A pluralist debate in Turkish Cyprus

A pluralist debate in Turkish Cyprus

Like it or not, there is a working democracy in North Cyprus. For more than five hours, one after the other, an array of politicians grilled Turkish Cypriot President Mustafa Akıncı and his position at the faltered Cyprus talks.

It was a closed parliamentary session demanded by the parliamentarians so that the president explains in detail what has been going on diplomatically behind closed doors. What opposition leaders and deputies exactly told Akıncı are of course “state secrets” as well as a verbatim account of the statement of the president and his responses to the questions. Yet, as often said, nothing remains a secret in Cyprus for more than a few hours. Moments after Akıncı emerged out from the meeting, news was already around every corner of the island that he tried to explain to deputies that he was trying to achieve what is attainable, and many deputies accused him of not being visionary, constantly walking in Greek shoes, or even trying to serve Greek Cypriot interests and forgetting his constitutional duty that he has been paid for: Serving Turkish Cypriot interests. The leaders of all center-right or conservative parties spoke during the closed-door session, as well as most of the 35 right-wing seats in the 50-member parliament. They were all critical, including the leaders of the two parties, which are members of the ruling four-way left-right coalition government. Yet, what was rather interesting was to hear from people with insight of what happened during the closed session that Prime Minister Tufan Erhürman, a committed federalist too, harshly accused Akıncı of following an autocratic leadership, not engaging the government in the decision-making and trying to stage a one-man show in the Cyprus talks process.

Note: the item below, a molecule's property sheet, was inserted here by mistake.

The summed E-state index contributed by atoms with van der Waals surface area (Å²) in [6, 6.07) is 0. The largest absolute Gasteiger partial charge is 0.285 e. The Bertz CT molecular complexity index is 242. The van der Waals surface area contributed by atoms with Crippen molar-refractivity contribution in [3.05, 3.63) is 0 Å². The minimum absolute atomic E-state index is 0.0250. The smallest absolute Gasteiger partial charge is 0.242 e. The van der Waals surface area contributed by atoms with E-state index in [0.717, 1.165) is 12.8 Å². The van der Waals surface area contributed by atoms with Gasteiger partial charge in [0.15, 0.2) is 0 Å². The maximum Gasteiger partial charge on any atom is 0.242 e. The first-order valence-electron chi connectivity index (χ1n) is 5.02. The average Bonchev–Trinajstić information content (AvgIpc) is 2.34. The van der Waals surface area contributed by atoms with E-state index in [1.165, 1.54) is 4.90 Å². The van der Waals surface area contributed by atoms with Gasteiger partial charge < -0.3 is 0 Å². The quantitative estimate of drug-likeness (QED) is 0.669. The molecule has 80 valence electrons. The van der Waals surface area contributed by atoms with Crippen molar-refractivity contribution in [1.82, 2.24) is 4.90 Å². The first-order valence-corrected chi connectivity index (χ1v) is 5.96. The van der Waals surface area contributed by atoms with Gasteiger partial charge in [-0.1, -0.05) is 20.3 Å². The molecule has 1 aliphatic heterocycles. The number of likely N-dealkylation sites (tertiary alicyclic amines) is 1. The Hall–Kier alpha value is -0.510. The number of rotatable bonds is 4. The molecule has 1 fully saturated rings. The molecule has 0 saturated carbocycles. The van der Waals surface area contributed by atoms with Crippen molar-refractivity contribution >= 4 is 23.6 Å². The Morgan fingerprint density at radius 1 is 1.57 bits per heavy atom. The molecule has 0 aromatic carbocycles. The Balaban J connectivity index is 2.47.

Erhürman is not someone new in politics. He was a member of the negotiations team during the presidency of Mehmet Ali Talat. Amid the thunders in the Republican Turks’ Party (CTP) over political line as well as leadership, he successfully defeated the heavy guns of the socialist flank, who have always had very intimate relations with the Greek Cypriot Progressive Party of Working People (Akel), and climbed to the top echelon of the party. Yet, until very recently, he was considered a lame duck transitional leader to be eventually toppled by Asım Okansoy or someone the pro-Akel group decided on. However, within the past two weeks he started demonstrating qualified leadership behavior. He, for example, publicly opposed a leftist teachers’ union woman boss when she made some offensive and insulting remarks at a gathering at the Nicosia buffer zone against the Turkish Cypriot state and Turkey. He was also straight to the point in stressing at a recent Ankara gathering that consolidating the Turkish Cypriot state is a must irrespective of whether Cyprus talks might succeed or fail. These and similar developments showed that Erhürman might enter the race for presidency in 20 months’ time while rumors are spreading that Akıncı might accept defeat in his Cyprus federation efforts and go back to his California retreat once his tenure is over.

With two center-right leaders of the four-way coalition, as well as the leftist premier critical of the way he has been continuing the talks, it must be frustrating for Akıncı to try to stand tall during the closed session. He even pledged at one point that once he meets with Nikos Anastasiades at a “social get-together” on Feb. 26 evening, and later with a special Cyprus adviser of the U.N. secretary-general, he will come back to brief the parliamentarians before committing himself and Turkish Cypriots to any new undertaking.

I cannot imagine, unfortunately, a similar debate in many legislatures in this region. It is vivid, free and pluralistic.

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